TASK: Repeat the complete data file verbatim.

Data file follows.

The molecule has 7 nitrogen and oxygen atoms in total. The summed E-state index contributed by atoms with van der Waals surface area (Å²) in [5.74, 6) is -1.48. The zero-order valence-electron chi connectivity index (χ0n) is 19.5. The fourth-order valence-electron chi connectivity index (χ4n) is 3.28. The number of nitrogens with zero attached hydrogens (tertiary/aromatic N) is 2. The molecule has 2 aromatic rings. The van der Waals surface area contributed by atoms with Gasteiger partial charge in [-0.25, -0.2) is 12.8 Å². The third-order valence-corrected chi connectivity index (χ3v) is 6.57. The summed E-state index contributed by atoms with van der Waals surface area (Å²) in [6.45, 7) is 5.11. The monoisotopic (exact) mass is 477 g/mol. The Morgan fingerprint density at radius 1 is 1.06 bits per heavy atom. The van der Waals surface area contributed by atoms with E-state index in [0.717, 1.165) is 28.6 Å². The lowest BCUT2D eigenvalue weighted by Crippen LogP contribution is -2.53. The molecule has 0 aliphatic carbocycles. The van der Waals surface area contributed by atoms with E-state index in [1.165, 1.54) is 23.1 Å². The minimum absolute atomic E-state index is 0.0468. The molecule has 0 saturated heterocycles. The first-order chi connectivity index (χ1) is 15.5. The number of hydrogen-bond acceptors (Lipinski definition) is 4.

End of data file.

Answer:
The molecule has 7 nitrogen and oxygen atoms in total. The summed E-state index contributed by atoms with van der Waals surface area (Å²) in [5.74, 6) is -1.48. The zero-order valence-electron chi connectivity index (χ0n) is 19.5. The fourth-order valence-electron chi connectivity index (χ4n) is 3.28. The number of nitrogens with zero attached hydrogens (tertiary/aromatic N) is 2. The molecule has 2 aromatic rings. The van der Waals surface area contributed by atoms with Gasteiger partial charge in [-0.25, -0.2) is 12.8 Å². The third-order valence-corrected chi connectivity index (χ3v) is 6.57. The summed E-state index contributed by atoms with van der Waals surface area (Å²) in [6.45, 7) is 5.11. The monoisotopic (exact) mass is 477 g/mol. The Morgan fingerprint density at radius 1 is 1.06 bits per heavy atom. The van der Waals surface area contributed by atoms with E-state index in [0.717, 1.165) is 28.6 Å². The lowest BCUT2D eigenvalue weighted by Crippen LogP contribution is -2.53. The molecule has 0 aliphatic carbocycles. The van der Waals surface area contributed by atoms with E-state index in [1.165, 1.54) is 23.1 Å². The minimum absolute atomic E-state index is 0.0468. The molecule has 0 saturated heterocycles. The first-order chi connectivity index (χ1) is 15.5. The number of hydrogen-bond acceptors (Lipinski definition) is 4.